Allison Schwartz is a doctoral candidate in history at the University of Minnesota. Her dissertation – “Banking on a Woman’s Worth: Personhood and the New Patriarchy of Debt, 1961-2008” – explores how debt and credit served as sites where American women both challenged and experienced gender and racial inequality. In analyzing credit, housing, and bankruptcy legislation passed during the 1970s, she illuminates the myriad ways in which a woman’s capacity to repay her debt conditioned her claim to legal personhood. By placing women’s indebtedness at the center of neoliberal transformations, she traces the enduring power of an American legal system which privileged the profits of capitalist institutions extending loans over the financial security of women depending on borrowed money. Before arriving at Minnesota, she received her BA from the University of Chicago and MA from Columbia University. She was a fellow at the Women in Prison Project where she worked to secure the passage of the Domestic Violence Survivors Justice Act (DVSJA). Her research has been supported by the Schlesinger Library at the Radcliffe Institute for Advanced Study, Duke University’s Sallie Bingham Center, and the Gerald R. Ford Presidential Foundation.
Mariam Sheibani is a postdoctoral fellow at Harvard Law School's Program in Islamic Law. She received her PhD from the University of Chicago’s Department of Near Eastern Languages and Civilization. She specializes in the intellectual and social history of medieval and modern Islamic societies, with a focus on law, ethics, and contemporary Islamic thought. Her first book project, entitled “Islamic Law in an Age of Crisis and Consolidation: ʿIzz al-Dīn Ibn ʿAbd al-Salām (577-660/1187-262) and the Ethical Turn in Medieval Islamic Law,” undertakes an intellectual biography of a thirteenth-century Shāfiʿī jurist who pioneered a crucial ethical turn in Islamic law and whose impact was widely felt across the Islamic world in subsequent centuries and up to the present day. Ibn ʿAbd al-Salām’s innovative thought represented a move away from a formal approach to the law towards a more ethical, teleological, and socially responsive legal discourse. Her project integrates unpublished manuscripts collected during extensive fieldwork in European and Middle Eastern manuscript libraries. She has studied and conducted research in Turkey, Jordan, Egypt, Morocco, Spain, the UK and West Africa. Prior to her doctoral studies, she earned a BA in Public Affairs and Policy Management, an MA in Legal Studies, and an MA in Islamic Studies. Her PhD research has been supported by fellowships from Harvard Law School, the Mellon Foundation, the National Endowment for the Humanities, and Canada’s Social Sciences and Humanities Research Council.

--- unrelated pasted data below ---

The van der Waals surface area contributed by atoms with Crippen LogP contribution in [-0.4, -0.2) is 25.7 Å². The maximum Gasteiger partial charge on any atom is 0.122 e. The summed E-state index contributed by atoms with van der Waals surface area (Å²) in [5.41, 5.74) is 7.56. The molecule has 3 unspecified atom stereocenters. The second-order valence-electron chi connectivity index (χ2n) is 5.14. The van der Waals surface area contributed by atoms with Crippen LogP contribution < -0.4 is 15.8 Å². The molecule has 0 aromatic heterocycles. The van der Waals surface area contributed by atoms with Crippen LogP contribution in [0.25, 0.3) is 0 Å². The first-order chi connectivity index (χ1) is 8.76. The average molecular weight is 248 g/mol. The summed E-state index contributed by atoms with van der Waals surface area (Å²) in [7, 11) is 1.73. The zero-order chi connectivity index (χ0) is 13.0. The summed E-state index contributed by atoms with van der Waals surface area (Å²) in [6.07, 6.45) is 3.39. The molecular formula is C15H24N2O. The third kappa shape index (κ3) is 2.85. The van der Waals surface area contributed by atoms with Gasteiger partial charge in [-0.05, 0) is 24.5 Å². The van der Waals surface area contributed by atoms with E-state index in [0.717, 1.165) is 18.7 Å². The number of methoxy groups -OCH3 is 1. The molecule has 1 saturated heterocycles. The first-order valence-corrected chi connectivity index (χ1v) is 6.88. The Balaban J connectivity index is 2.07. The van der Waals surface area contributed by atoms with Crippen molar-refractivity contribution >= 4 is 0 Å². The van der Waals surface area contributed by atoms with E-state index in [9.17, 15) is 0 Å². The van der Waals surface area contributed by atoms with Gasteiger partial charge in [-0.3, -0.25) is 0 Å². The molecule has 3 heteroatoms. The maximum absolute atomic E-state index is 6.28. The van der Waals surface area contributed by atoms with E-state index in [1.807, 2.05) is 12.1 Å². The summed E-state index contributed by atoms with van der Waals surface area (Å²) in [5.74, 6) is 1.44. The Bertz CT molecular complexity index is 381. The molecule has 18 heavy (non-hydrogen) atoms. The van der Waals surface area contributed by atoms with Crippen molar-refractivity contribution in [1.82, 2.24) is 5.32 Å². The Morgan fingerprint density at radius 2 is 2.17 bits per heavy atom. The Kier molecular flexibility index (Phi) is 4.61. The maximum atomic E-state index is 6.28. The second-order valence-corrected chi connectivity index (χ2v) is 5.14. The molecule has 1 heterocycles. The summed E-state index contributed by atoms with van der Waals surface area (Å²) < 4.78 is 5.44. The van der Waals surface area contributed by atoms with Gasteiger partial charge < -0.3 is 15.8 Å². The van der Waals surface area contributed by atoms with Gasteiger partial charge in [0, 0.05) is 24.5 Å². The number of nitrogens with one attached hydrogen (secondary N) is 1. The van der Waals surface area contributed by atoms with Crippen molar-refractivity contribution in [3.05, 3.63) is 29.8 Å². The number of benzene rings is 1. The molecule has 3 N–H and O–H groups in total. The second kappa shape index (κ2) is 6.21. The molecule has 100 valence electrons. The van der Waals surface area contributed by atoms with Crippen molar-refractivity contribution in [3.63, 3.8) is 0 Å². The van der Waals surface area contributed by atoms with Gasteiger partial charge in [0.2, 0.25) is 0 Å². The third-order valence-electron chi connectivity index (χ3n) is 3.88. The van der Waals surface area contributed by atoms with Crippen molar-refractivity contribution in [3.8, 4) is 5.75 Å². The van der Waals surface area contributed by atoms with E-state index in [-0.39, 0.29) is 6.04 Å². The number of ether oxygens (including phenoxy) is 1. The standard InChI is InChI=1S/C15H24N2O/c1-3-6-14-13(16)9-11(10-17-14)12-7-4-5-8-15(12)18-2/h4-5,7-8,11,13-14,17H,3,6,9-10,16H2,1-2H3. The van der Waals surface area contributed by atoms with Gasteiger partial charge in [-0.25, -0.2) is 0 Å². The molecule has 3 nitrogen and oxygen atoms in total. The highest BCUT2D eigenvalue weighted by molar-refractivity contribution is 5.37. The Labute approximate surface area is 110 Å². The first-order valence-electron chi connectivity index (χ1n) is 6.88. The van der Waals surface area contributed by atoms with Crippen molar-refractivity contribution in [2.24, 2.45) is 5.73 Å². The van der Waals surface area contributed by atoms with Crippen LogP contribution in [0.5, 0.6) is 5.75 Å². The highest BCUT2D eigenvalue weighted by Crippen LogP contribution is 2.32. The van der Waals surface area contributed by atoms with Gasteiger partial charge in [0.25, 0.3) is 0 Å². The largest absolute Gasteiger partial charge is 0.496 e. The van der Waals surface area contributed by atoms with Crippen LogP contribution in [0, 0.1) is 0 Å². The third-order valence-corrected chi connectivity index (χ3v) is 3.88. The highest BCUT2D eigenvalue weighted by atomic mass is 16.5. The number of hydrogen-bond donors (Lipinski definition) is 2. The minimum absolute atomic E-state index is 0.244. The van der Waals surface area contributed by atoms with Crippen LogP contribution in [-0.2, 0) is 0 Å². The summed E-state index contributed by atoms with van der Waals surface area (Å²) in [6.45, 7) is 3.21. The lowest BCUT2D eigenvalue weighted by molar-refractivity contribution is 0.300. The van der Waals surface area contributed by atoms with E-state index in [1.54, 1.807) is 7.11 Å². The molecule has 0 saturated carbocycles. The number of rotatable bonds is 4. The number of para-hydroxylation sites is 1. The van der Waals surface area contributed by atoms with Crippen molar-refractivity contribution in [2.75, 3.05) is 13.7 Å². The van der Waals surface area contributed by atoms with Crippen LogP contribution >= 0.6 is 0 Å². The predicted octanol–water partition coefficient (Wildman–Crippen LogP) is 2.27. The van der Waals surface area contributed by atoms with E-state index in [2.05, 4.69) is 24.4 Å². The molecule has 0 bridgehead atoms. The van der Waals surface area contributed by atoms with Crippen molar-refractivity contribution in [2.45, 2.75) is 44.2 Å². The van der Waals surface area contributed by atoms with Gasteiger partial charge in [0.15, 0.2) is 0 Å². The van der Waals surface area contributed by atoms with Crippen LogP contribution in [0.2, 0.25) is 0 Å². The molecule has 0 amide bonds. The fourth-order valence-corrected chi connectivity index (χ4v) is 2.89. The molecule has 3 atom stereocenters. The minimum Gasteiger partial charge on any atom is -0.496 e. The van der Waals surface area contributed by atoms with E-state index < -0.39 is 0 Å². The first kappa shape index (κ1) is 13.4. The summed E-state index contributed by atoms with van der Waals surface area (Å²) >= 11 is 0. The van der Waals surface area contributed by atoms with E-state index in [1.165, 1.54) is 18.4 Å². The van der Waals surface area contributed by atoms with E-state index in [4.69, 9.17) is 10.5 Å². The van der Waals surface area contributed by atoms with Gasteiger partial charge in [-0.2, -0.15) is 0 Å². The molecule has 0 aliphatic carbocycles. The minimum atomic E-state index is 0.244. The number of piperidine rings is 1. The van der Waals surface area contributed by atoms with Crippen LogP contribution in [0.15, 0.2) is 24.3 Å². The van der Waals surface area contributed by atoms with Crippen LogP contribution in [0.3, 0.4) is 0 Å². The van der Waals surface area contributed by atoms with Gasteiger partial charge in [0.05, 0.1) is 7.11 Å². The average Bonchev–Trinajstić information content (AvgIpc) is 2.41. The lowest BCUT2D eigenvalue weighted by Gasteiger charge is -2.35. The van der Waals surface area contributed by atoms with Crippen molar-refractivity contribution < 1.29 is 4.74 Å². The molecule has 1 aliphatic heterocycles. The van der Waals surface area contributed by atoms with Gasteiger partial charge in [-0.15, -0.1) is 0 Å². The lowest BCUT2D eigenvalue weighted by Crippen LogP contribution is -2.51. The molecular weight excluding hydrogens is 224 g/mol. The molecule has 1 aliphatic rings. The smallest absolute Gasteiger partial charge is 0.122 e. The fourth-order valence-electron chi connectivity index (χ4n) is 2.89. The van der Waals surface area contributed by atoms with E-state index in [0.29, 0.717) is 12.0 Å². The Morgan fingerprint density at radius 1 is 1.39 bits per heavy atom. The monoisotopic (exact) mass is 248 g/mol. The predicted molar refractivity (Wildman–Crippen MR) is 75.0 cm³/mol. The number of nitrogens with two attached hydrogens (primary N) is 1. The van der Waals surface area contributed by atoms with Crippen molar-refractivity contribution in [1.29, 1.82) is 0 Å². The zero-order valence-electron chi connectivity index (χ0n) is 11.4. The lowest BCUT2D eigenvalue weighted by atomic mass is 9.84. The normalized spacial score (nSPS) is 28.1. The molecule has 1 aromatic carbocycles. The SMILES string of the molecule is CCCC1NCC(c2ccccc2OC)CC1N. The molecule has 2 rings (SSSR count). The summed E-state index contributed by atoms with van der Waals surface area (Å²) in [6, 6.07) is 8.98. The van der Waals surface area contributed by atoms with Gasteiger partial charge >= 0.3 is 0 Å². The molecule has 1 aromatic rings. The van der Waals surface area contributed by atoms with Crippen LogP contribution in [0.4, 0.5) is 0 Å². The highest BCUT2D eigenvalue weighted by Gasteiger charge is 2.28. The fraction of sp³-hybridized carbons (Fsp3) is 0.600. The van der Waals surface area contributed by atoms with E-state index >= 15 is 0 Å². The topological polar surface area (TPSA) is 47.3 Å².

Jesse Watson is historian of imperial China with a particular interest in the early empires (3rd century BCE to 3rd century CE), legal history and materiality. His doctoral dissertation, entitled “Paperwork Before Paper,” uses tens of thousands of newly excavated manuscripts to argue for the crucial role of legal culture in the formation of the Qin and Han empires (221 BCE-220 CE).
Jesse’s work with manuscripts inscribed on bamboo, wood, silk, and clay has led to a strong interest in comparative methodologies for legal history and the study of law and society. He is especially interested in the ways that attention to the production and circulation of legal manuscripts can reveal the sociality inherent in the making of law. Jesse is currently a doctoral candidate in history at the University of California, Berkeley. Beginning in August he will be visiting assistant professor of history at Oberlin College.